Kwe, good morning.
I appreciate the opportunity to appear before you, on this traditional unceded territory of my people, the Anishinabe. Thank you, meegwetch, for the invitation.
It is a privilege to share this forum with my colleagues, Mitch Case, Mike DeGagné and Rosemary Cooper, of the National Council for Reconciliation Transitional Committee. Our committee was created on December 16, 2021, by the Minister of Crown-Indigenous Relations, Marc Miller.
We would like to take this opportunity to thank the minister for his confidence, as well as the invaluable support provided by members of his team throughout our mandate. We also wish to acknowledge the contribution of Chief Wilton Littlechild, former commissioner of the Truth and Reconciliation Commission of Canada, in the early stages of our committee's work.
To give a little background, I was also a member, along with my colleague Mike DeGagné, of the first interim board of directors established in December 2017, which also included Jean Taillet, a lawyer from the Métis nation, Max FineDay, representing the youth voice and referred by the Assembly of First Nations, Clint Davis from the Inuit nation and coming from the economic world, as well as Wilton Littlechild. At the time, our mandate was primarily to make recommendations to the then Minister of Crown-Indigenous Relations, Carolyn Bennett, in relation to the creating of the National Council for Reconciliation, specifically to see to the implementation of the Truth and Reconciliation Commission's calls to action number 53 and 54.
In June 2018, at the completion of our work, which included an engagement session that brought together nearly 30 participants from a variety of backgrounds in Canada's indigenous and non-indigenous worlds, we documented 25 recommendations in a final report, which was submitted to the minister. This report was also sent to national indigenous organizations and made available to the general public on the website of the Department of Crown-Indigenous Relations and Northern Affairs.
The members of the current transitional committee began work in January 2022. Our mandate was to provide advice and guidance on the co-development of the legislative framework, to engage with indigenous and non-indigenous groups on the establishment of the National Council for Reconciliation, and finally to help support the establishment of the council's permanent board of directors.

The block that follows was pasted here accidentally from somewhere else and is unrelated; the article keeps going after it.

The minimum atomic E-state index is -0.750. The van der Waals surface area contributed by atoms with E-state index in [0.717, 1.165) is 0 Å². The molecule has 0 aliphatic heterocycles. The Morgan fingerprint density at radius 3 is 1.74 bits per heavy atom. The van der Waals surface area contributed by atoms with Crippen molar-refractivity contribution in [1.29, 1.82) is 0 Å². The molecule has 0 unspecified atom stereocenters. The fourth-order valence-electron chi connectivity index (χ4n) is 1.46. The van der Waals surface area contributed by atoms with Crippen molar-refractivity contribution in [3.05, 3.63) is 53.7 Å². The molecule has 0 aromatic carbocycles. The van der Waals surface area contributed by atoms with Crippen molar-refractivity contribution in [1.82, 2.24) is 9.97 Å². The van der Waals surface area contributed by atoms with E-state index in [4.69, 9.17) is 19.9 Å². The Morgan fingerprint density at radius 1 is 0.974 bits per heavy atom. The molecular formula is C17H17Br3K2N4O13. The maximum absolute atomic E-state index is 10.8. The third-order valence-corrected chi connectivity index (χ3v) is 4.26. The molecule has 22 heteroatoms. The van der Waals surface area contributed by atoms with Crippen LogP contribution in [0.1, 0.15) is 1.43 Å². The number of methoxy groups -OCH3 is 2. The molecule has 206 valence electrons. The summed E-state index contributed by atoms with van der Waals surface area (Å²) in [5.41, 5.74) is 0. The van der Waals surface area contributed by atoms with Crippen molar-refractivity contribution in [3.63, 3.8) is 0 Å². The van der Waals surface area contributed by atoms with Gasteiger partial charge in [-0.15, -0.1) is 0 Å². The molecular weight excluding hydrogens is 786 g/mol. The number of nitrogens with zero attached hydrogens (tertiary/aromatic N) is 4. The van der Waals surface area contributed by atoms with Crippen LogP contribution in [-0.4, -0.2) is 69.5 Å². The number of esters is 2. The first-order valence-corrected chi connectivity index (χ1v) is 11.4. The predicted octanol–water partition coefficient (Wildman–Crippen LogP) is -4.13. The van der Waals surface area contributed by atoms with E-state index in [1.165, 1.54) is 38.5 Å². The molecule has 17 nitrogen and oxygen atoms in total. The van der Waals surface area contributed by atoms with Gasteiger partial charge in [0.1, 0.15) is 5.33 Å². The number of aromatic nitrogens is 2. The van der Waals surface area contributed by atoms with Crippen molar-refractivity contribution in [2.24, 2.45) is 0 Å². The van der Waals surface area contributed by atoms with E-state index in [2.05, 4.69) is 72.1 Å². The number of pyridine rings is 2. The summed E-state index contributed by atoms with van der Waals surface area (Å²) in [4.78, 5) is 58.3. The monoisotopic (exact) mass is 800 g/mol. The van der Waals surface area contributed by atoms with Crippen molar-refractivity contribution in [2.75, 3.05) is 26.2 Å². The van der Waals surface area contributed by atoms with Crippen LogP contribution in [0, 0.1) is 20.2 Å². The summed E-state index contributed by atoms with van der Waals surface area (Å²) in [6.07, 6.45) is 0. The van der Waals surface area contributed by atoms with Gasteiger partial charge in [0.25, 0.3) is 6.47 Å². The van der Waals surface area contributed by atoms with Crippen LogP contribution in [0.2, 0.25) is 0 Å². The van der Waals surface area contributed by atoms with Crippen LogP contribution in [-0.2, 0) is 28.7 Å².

During the course of the mandate, we conducted targeted interviews with indigenous and non-indigenous experts, including legal experts, data processing specialists, as well as experts in finance, governance and reconciliation. The feedback and advice we received enriched our thinking and work. This included advice in areas such as law, data access, information sharing, governance and accountability.
It is important to note that the work of our transitional committee was done as a continuation of the work conducted by the National Council for Reconciliation's first interim board of directors, and aligned with the work of the Truth and Reconciliation Commission of Canada.
Today marks a significant milestone in our mandate, four years after the final report of the interim board of directors was submitted, and almost eight years after the final report of the Truth and Reconciliation Commission and its 94 calls to action. This is a pivotal, even historic, moment in this long journey to the creation of the National Council for Reconciliation.
Throughout our work on the co-development of the legislative framework for the establishment of the council, we have made it a point to keep at the heart of our process those who do not necessarily occupy the chairs around the big tables and discussion forums on reconciliation. As far as I am concerned, my daily work at the Val-d'Or Native Friendship Centre is to be at the side of those for whom reconciliation must make sense.
My experience of more than 30 years as executive director leads me to live in proximity and in relationship with the members of my community. Being in close contact with people on a daily basis, I get to know their stories and those of their families, to better understand their experiences, struggles, failures and successes. By being on the ground, I am able to understand what works—